Meanwhile, back at the daylily farm . . .

I can’t believe it has been almost 10 days since my last post. That doesn’t mean that daylilies aren’t blooming – although I think peak bloom is going to be a week or so later than usual. Maybe the drought . . . maybe some late cool days in the spring?

All I can say is life is in transition, so blogging had taken a back burner while I continue my job (part-time), clean and organize my house (also put on the back burner too long), and start a business. It is 11 PM (or later) when I finally have time to blog, but my heart and soul need rest.

So, since my last blog on 6.12, there have been a lot of premier blooms! (Premier meaning first bloom of the season) and I have 120 in bloom or with scapes. Here we go:

Rich-colored Canyon Colors made her debut on 6/15. She didn’t bloom last year so I had to dig her roots out of grass that had taken over her pot. She is recovering, but I don’t anticipate more than one scape this year.
Comanche Princess had a premier bloom on 6.18. She looks vigorous in both locations this year.
Echo Canyon made her debut today with three blooms. Our lead photo is her other two blooms.
Funny Valentine had her first blooms open when I returned from camping on Sunday. She has a ton of buds and scapes this year.
Mesa Verde showed up on 6.15. I love her colors, too. Makes me want to take a roadtip . . . actually, I will be at Mesa Verde next month.
Orchid Moonrise had her premier-premier bloom on 6.17. That means, despite having her in my garden for 4ish years, this is the first bloom year. She likes being in the pot away from the tree roots, I think.
Platinum Pink Pallet Whispers premiered today. Who names these daylilies, anyway?
Purple Grasshopper premiered on 6.11 but I can’t remember if I included her in my last blog.
Ruby Spider – One of my first and favorite daylilies. Premier was 6.21.
Wild Horses bloomed for the first time this season on 6.15. Always a stunning bloom.
Yellow Punch, my Lowe’s special a few years ago, opened on 6.15.
My first yellow Stella de Oro opened on 6.18. She is a very different color than my golden Stella and rates her own listing.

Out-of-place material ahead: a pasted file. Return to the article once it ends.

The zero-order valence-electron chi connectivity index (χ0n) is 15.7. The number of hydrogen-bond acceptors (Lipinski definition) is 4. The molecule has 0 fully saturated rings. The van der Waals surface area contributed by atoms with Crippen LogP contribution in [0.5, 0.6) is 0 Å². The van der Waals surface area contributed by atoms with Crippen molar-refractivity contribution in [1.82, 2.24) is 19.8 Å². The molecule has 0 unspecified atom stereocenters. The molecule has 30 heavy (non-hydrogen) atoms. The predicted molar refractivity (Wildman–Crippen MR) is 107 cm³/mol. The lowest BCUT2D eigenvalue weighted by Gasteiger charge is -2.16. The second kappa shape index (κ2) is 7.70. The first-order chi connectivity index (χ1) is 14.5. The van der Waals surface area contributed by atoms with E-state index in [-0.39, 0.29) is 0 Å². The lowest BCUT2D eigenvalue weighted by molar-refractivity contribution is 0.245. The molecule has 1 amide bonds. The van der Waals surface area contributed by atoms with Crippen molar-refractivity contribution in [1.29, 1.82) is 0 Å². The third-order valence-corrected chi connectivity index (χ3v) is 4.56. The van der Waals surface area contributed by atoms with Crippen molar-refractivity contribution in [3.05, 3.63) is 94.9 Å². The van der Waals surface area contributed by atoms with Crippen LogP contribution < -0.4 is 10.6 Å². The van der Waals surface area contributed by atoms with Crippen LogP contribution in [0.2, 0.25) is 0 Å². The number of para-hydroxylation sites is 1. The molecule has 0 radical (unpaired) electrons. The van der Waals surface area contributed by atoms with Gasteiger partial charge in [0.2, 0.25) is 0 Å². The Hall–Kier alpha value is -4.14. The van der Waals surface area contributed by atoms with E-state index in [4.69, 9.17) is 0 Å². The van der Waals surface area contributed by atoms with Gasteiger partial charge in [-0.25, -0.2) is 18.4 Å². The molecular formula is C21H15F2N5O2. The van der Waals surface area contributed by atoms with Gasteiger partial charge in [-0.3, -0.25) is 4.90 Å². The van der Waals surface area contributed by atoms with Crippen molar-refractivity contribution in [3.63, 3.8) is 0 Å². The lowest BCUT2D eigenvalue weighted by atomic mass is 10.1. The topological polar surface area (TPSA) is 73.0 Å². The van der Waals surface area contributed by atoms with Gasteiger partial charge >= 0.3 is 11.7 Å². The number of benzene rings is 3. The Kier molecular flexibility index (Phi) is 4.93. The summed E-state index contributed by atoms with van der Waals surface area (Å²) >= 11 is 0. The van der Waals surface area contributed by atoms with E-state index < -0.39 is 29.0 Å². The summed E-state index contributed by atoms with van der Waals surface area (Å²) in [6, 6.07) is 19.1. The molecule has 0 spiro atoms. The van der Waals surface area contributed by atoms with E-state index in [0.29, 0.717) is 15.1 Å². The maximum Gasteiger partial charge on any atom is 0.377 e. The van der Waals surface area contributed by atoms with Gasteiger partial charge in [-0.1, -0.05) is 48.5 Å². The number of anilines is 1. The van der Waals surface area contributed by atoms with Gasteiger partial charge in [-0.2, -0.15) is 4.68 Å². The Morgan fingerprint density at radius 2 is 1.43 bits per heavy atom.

That’s about 12 premiers since the last blog. 100++ more to go. What’s next? I guess we will see tomorrow. I would like to get back to blogging regularly, at least on Sunday. I feel like daylily season will come and go so quickly this year. The plants (mostly) appreciate all the work I did potting them and/or refurbishing the soil. A few are too crowded now and seem hesitant to send out a scape. Fortunately, I can divide and sell them this fall.

Speaking of which – please drop by my Art and Nature from the Hartt website to see what I plan to carry in my Etsy store. I have lots of begonias and coleus cooking now . . . and some succulents. I can’t wait to start making daylily art, again, too. I will clean my house first, though. Come visit us at this link – http://www.artandnaturefromthehartt.com

TTFN!

The calm before the Daylily Storm

Not much new today. 65 or 70 daylilies with scapes. No new premiers today. Some days, this is my favorite part of the season because everything is still a mystery and my other flowers don’t get lost in the crowd.

The heat is hot (we will reach 00 this week and are in exceptional drought. I still have daylily water, but the insects are bad.

I think the “but it’s a dry heat” doesn’t apply to daylilies.

True Colors Shining Through